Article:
Erin Tobey and Amy Oelsner said they knew their band’s Facebook and Bandcamp profile photo could be serious if they wanted it to be.
Instead, the two women wore white wigs reminiscent of “troll doll” hair.
Tobey and Oelsner are the sole members of Brenda’s Friend, a lo-fi guitar and vocal rock combo based in Bloomington. The band recently secured a spot in this year’s Culture Shock lineup. It’ll also perform Wednesday at the Kroger Castle, a local house.
Tobey said the wigs let people know they don’t take themselves too seriously. This go-with-the-flow attitude allows them to try new ideas and reshape songs at will.
“I think we try to, like, push our boundaries of what we normally write about and how we normally sound,” Oelsner said.
Both musicians have ongoing solo projects as well. Oelsner, who performs as Amy O, released an album with her backing band last month. Tobey will release a new solo album in June.
While these commitments can lead to frequent hiatuses for the combo, Tobey said the creative collaboration of Brenda’s Friend is a nice change of pace.
“In a way, it feels more free,” she said.
The two knew each other for years but grew to be close friends when Oelsner moved to Bloomington about two and a half years ago, she said. They started playing music together soon after.
“I think it was an excuse to spend time together,” Oelsner said.
She said friendship makes for strong musical chemistry and they’ve both been able to improve their craft because of it.
“I feel like I’ve learned a lot about songwriting by sharing it with someone else,” she said.
Even though most of their songs only feature two guitars and vocals, Tobey said they’ve found a way to bolster the fullness of their sound through harmonies.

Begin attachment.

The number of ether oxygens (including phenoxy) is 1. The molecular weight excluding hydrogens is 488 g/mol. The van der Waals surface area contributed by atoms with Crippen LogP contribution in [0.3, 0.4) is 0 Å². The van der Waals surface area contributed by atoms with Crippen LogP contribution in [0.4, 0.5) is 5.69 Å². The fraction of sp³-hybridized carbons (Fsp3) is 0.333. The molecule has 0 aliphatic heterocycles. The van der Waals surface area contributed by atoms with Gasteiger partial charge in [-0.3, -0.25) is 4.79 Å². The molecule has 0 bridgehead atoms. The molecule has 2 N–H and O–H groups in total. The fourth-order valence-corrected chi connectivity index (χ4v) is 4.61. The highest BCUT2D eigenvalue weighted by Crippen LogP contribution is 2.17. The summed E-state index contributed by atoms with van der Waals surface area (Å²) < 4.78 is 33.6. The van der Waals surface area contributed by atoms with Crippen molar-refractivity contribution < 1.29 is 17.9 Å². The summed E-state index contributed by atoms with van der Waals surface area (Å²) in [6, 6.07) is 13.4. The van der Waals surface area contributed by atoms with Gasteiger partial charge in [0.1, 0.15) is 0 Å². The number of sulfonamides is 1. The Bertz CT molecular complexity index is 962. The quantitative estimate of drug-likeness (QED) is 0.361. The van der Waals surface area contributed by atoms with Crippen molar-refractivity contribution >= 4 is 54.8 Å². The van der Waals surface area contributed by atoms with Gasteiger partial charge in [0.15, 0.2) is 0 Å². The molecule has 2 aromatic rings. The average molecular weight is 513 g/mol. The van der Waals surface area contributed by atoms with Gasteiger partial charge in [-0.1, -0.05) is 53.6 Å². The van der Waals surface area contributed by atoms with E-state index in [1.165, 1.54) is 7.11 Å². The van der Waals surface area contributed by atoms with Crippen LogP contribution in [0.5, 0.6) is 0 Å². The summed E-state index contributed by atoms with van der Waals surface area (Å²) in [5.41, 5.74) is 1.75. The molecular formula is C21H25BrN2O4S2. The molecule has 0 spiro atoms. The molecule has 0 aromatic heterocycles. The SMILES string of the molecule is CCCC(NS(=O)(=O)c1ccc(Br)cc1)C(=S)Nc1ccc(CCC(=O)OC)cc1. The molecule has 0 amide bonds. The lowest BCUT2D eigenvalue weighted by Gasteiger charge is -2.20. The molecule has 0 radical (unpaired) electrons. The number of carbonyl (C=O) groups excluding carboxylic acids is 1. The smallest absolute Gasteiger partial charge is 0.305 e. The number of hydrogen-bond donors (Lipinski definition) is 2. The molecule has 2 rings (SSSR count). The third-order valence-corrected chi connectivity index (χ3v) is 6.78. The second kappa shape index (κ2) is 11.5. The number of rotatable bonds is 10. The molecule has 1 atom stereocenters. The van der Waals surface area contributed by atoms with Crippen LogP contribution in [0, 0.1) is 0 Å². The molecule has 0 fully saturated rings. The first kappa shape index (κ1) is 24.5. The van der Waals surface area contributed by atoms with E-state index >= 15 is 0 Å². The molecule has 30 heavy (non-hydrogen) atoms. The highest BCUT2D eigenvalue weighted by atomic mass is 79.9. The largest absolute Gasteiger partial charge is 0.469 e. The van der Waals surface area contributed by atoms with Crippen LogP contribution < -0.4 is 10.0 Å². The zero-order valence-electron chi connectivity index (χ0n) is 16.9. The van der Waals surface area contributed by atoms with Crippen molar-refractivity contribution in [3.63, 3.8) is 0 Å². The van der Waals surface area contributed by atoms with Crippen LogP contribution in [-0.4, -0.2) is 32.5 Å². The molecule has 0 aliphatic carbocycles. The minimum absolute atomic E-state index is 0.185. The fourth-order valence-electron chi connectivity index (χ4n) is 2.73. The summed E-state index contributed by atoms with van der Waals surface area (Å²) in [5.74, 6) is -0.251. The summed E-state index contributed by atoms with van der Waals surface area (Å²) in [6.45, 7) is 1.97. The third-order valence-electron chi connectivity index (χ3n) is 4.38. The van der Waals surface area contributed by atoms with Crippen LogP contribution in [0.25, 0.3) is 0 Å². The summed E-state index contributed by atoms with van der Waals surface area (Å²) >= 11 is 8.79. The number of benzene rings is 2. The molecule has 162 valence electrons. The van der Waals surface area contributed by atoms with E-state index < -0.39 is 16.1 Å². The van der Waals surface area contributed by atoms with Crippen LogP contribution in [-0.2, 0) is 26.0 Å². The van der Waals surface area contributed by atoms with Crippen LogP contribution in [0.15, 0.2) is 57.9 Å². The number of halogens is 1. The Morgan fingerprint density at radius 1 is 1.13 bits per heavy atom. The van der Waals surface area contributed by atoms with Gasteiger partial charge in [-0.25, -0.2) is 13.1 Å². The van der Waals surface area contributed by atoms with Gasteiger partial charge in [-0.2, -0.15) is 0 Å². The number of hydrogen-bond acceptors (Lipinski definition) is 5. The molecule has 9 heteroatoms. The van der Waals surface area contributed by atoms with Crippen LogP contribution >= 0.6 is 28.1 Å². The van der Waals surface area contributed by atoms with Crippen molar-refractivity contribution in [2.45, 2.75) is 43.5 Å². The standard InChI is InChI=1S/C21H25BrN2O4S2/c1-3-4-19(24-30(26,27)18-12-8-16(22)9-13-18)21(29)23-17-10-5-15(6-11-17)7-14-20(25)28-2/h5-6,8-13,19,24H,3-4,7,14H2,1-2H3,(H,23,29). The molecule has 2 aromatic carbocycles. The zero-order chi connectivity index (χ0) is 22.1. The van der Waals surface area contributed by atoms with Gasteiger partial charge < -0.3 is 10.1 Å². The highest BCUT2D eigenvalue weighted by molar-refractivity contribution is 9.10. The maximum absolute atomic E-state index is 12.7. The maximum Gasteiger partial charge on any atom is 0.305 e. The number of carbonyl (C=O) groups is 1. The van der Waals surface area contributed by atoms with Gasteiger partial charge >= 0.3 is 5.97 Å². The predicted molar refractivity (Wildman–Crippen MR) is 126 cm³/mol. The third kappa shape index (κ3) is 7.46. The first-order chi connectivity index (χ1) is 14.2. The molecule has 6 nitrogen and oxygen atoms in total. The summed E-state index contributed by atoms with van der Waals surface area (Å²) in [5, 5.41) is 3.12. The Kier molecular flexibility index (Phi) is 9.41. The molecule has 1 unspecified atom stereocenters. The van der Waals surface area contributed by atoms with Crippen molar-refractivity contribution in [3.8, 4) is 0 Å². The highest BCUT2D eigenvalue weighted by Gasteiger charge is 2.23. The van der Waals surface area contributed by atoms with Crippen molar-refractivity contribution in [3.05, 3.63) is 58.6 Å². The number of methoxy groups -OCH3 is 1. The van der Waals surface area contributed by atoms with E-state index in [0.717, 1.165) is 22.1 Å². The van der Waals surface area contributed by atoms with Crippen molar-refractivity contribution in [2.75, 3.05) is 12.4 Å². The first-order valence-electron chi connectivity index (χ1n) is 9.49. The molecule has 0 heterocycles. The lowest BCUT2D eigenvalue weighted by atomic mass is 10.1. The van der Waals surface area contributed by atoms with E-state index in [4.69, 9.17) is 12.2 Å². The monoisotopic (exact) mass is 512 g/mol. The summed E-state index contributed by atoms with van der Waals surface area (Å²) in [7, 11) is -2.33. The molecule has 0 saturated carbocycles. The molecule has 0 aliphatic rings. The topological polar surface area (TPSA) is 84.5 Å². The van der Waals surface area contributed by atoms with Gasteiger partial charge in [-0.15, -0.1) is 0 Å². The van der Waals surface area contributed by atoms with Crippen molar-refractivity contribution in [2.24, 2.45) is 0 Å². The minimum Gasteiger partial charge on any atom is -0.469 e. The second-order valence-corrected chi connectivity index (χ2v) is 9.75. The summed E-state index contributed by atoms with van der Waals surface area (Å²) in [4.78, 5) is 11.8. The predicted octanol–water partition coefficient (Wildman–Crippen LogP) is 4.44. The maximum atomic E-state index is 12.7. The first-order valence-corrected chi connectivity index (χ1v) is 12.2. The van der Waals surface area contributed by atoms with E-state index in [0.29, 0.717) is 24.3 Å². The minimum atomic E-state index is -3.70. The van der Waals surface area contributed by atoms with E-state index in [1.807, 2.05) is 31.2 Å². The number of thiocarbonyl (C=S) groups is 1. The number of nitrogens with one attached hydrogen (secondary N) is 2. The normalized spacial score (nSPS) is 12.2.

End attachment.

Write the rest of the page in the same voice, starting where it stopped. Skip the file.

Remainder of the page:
However, Brenda’s Friend still has to deal with misguided expectations, she said. Some promoters hear “female guitar duo” and picture quiet acoustic ballads.
“It’s easy to get pigeonholed, especially if you’re two women playing guitars,” Tobey said.
She said in reality, the band is much more aggressive.
“I feel like I shout more in Brenda’s Friend,” she said.
They’re even capable of adding percussion when necessary. Oelsner said at some performances, the two play kick drums with their feet while simultaneously strumming their guitars.
“We sort of try to present as a full band, even though we’re only two people,” she said.
Despite the instrumental acrobatics, some audience members still come up after shows to suggest adding more musicians, which Tobey said is a bit irksome.
When Brenda’s Friend first started, Oelsner said she and Tobey considered adding another member. But as time went on, the band realized it worked best as a duo.
“Personally, I never think about it anymore, because I think we just have such a great relationship, and we write together so well, and I couldn’t really imagine improving that,” Oelsner said.
Like what you're reading? Support independent, award-winning college journalism on this site. Donate here.
More in Arts
Mahern has collaborated with some of the most famous names in rock 'n' roll history, including John Mellencamp, Iggy Pop and Neil Young.
Who is Santa Claus? Where did he come from?
IU student Hyra Basit fought online harassment in Pakistan.